ART COLLECTOR'S RESIDENCE IN ZURICH
A renovation project for an Asian art collector who lived in Japan. They wished to have a Japanese modern style bathroom, bedroom and a reorganisation of their art spaces. Interior finishes were primarily realised through Swiss maple and larch wood, while the bedroom wall was finished with clay plaster using Swiss soil. Naguri floor (textured floor) and Hinoki bathtub were imported from Japan.
Living in harmony with the elements of nature
text by the client
Our apartment in Zurich has already united and flexibly supported three generations of our family. A renewal was urgently needed. In addition to modernization, we were thinking about a more sensible division of the space in accordance with today's needs. Together with the architects Thomas Hildebrand and Yuichi Kodai from Hildebrand Studios, Zurich, we designed the room and material concept, which was implemented in creative and high-quality interaction with the skilled workers. Our leitmotif, according to which we as residents wanted to be in natural harmony with the architecture and the raw materials taken from nature, became realizable and tangible.
The entrance area received a new aesthetic with the wooden floor, brightly kept it still fulfills the idea of an art gallery. The course and the structure of the ash flooring give warmth and dynamics to the room, which is thematically divided into two halves. The short, narrow passageway serves as the separating and at the same time connecting elements between a rest and an active zone. The square stepping stones made of Onsernone gneiss in the entrance to the apartment exemplify the relationship between interior and exterior space and, in the wooden planks, act as a haven of peace. In an imaginary line of flight of the continuous hall, one encounters the only yellow-painted door. The intensity of the yellow allows a view into a fictitious infinity.
The basic idea of giving autonomy to spaces and at the same time bringing them into a balanced relationship with the interior, intermediate, exterior, and metaphorical space is expressed in the integral design of window paneling for living rooms and bedrooms. Here, the carpenter developed sliding windows in the form of a wooden grille, which can make the room either enclosing or permeable, depending on their position. In this way, the respective change in the room also affects the perception and experience of the room. The incident light also draws a geometrically composed shadow image into the room.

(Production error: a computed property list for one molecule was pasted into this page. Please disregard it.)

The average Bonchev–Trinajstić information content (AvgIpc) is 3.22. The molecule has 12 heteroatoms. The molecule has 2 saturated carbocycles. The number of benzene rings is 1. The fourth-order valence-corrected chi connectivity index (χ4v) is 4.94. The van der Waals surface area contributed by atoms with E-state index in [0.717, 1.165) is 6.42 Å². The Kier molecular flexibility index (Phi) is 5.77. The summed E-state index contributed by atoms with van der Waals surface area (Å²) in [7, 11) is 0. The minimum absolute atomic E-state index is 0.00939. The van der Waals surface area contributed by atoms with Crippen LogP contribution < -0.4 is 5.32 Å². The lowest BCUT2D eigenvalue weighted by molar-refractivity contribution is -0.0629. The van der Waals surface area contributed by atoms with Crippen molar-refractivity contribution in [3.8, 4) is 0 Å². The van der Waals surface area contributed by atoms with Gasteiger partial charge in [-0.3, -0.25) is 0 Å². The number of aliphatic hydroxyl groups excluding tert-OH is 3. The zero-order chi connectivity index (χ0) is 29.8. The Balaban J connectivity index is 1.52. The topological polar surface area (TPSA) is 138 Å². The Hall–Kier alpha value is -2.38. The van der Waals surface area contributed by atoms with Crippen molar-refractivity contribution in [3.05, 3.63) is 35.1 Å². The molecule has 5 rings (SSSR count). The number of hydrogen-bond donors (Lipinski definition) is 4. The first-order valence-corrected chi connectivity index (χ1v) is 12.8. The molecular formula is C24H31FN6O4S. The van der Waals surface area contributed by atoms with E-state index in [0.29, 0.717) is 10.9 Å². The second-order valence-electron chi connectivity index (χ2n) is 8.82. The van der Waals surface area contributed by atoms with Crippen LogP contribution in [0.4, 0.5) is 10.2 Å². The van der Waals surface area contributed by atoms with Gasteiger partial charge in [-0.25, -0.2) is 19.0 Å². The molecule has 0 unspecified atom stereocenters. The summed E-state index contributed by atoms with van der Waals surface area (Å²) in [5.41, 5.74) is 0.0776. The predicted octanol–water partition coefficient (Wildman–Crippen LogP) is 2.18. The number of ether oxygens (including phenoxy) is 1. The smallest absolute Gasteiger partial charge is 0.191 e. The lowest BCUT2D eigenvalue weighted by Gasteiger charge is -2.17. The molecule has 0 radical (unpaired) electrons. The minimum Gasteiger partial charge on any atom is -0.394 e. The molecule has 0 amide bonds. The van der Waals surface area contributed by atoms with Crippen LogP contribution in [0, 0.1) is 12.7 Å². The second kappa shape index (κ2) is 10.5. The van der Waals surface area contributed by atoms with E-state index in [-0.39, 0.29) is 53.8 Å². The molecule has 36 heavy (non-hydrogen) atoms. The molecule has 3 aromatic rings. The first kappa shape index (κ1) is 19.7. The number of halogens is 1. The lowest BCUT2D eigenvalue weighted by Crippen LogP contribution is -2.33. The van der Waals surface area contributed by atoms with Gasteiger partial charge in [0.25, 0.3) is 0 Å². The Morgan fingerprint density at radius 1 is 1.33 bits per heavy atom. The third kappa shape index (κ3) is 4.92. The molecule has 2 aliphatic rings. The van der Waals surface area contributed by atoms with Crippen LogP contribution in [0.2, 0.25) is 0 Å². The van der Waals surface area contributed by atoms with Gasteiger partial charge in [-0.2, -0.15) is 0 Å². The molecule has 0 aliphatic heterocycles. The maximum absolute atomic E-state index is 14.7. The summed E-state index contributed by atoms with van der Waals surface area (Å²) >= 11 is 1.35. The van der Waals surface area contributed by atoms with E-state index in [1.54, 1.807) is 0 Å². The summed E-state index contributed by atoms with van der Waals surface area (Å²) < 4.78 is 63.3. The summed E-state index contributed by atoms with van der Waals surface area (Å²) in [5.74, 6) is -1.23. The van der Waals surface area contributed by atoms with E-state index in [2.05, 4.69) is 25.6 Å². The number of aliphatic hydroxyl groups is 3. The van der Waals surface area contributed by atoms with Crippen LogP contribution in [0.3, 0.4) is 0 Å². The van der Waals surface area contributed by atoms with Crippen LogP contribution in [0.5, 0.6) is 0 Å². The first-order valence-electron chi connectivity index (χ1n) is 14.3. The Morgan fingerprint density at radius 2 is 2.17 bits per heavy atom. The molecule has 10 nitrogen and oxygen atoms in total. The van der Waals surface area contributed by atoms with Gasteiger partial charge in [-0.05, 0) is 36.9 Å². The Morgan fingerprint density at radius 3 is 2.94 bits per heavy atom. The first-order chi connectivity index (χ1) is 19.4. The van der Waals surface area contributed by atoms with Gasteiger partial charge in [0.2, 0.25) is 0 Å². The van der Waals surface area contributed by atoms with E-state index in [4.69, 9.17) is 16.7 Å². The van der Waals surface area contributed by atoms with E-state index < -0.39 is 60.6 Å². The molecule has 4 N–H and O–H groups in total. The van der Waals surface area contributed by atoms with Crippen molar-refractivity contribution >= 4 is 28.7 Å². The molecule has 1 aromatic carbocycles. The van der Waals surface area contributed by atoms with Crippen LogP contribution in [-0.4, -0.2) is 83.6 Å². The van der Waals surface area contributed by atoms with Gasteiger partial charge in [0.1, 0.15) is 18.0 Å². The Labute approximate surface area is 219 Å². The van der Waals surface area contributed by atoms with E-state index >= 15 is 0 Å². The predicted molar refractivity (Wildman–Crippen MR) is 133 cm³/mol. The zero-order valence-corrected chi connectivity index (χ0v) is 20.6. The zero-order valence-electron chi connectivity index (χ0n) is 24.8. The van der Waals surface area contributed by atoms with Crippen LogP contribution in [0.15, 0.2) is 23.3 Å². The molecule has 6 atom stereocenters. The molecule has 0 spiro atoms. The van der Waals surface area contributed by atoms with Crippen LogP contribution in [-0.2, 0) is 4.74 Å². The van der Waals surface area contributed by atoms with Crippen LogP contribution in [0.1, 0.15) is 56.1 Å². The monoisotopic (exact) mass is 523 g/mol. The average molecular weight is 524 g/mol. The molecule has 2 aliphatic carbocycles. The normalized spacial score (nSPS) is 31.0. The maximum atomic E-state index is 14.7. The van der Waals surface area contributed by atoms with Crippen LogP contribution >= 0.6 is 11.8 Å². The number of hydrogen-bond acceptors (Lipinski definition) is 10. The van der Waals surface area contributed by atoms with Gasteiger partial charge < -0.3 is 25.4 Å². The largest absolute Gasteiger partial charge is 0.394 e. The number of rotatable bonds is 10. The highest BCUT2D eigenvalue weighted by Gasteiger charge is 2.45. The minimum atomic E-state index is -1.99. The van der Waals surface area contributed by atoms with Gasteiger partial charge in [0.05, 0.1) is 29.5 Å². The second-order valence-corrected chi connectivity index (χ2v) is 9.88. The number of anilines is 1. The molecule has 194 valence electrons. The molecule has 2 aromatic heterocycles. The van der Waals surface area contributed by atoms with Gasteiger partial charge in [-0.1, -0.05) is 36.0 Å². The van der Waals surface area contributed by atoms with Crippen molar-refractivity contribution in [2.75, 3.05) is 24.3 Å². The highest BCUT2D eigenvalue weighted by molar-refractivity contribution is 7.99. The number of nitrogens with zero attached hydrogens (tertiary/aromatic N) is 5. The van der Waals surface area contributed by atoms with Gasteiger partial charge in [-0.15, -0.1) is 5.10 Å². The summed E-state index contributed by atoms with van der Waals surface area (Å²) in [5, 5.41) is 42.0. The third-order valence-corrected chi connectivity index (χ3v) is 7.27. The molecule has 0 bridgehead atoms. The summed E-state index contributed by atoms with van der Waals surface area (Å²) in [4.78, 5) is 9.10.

The sleeping area with the bathroom was radically redesigned. Here we consciously agreed to retain the original, relatively modest area. Our desired concept was to create a place that would be completely independent and secluded from the rest of the living space. Together with Yuichi Kodai, we developed a harmonious sequence of rooms, consisting of a bedroom, changing room, and bathroom, according to the symbol of a cocoon. The core task was to enable a Japanese bathing culture, namely a division into wet and dry areas and an intimate toilet. The architect mastered the task with virtuosity by allowing space and architecture to flow into each other through an ingenious, natural sequence of materials. Entering this living area through the original Shoji sliding door with Japanese calligraphy "Bamboo" by Shotei Ibata, one is guided past the changing room to the bathroom by a slatted frame made of fine maple wood, a masterpiece of the carpenter. The built-in cupboard and toilet door open inconspicuously in the wood paneling. In the wet area, which is separated by glazed sliding panels, the heart of the room is located on the black polished coarse-grained concrete plinth, the original Japanese wooden bathtub, whose essential oil of Japanese cypress fills the room with a wonderful scent. The massive chrome steel fittings, reduced in form, also fit slimly into the wooden structure.
Opposite, the entrance leads into the Tatami bedroom, which, like the toilet, is decorated with a natural clay plaster applied by the Japanese clay builder Tatsuya Tokura. Tokura modeled the pattern of a slowly flattening wave on the wall in the bedroom, which intentionally gives the room a washed-out structure. The ceiling was covered with planks and bracing made of larch wood. The architect-designed sideboard furniture at the top of the futon was made from an old untreated trunk of red cedar.
The captivating and unifying element of this entire sequence of rooms is the continuous wooden floor of dark ash parquet flooring cut out in the Japanese Naguri technique. It holds the room elements of this intimate complex together.
The renovation of the apartment was accompanied by the rethinking of our rooms, where knowledge, culture, and mentality of us flow together. We see our home as a place where we can live in dialogue with our art objects and interact with the nature of things. We enjoy the interplay of form and material, we experience the feel and smell of the ingredients left in their raw state. The grain of the wood, the structure of the stone, the scent of the Hinoki bathtub, the natural shadows, even the dim lighting of the toilet, as well as many other details create a special atmosphere and aesthetics that are in harmony with our idea of life and the flow of time. Together with the architects and skilled workers, the redesign of the apartment into a harmonious and well-tempered retreat was successful.
- Private Residence
Yuichi Kodai responsible for design
and client management
Japanese Clay Wall
Tatsuya Tokura (都倉 達弥）